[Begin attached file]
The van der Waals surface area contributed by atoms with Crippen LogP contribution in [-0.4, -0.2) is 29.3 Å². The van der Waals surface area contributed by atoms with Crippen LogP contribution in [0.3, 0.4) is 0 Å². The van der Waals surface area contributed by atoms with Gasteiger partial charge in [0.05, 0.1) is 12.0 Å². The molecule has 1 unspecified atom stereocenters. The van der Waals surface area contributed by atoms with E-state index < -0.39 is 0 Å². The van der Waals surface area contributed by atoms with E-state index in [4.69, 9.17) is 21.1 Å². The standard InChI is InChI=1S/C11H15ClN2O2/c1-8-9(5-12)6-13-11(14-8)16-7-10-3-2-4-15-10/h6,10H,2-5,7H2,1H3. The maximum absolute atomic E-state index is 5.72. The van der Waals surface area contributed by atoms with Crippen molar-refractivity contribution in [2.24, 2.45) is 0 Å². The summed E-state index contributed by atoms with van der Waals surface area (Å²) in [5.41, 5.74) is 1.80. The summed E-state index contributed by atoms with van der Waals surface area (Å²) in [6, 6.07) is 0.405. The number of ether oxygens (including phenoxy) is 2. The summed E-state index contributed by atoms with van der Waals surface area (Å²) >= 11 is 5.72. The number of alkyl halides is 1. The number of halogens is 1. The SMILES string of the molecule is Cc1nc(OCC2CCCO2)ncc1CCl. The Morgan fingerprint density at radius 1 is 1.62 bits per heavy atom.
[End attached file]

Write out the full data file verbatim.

The van der Waals surface area contributed by atoms with Crippen LogP contribution in [-0.4, -0.2) is 29.3 Å². The van der Waals surface area contributed by atoms with Crippen LogP contribution in [0.3, 0.4) is 0 Å². The van der Waals surface area contributed by atoms with Gasteiger partial charge in [0.05, 0.1) is 12.0 Å². The molecule has 1 unspecified atom stereocenters. The van der Waals surface area contributed by atoms with E-state index < -0.39 is 0 Å². The van der Waals surface area contributed by atoms with E-state index in [4.69, 9.17) is 21.1 Å². The standard InChI is InChI=1S/C11H15ClN2O2/c1-8-9(5-12)6-13-11(14-8)16-7-10-3-2-4-15-10/h6,10H,2-5,7H2,1H3. The maximum absolute atomic E-state index is 5.72. The van der Waals surface area contributed by atoms with Crippen molar-refractivity contribution in [2.24, 2.45) is 0 Å². The summed E-state index contributed by atoms with van der Waals surface area (Å²) in [5.41, 5.74) is 1.80. The summed E-state index contributed by atoms with van der Waals surface area (Å²) in [6, 6.07) is 0.405. The number of ether oxygens (including phenoxy) is 2. The summed E-state index contributed by atoms with van der Waals surface area (Å²) >= 11 is 5.72. The number of alkyl halides is 1. The number of halogens is 1. The SMILES string of the molecule is Cc1nc(OCC2CCCO2)ncc1CCl. The Morgan fingerprint density at radius 1 is 1.62 bits per heavy atom.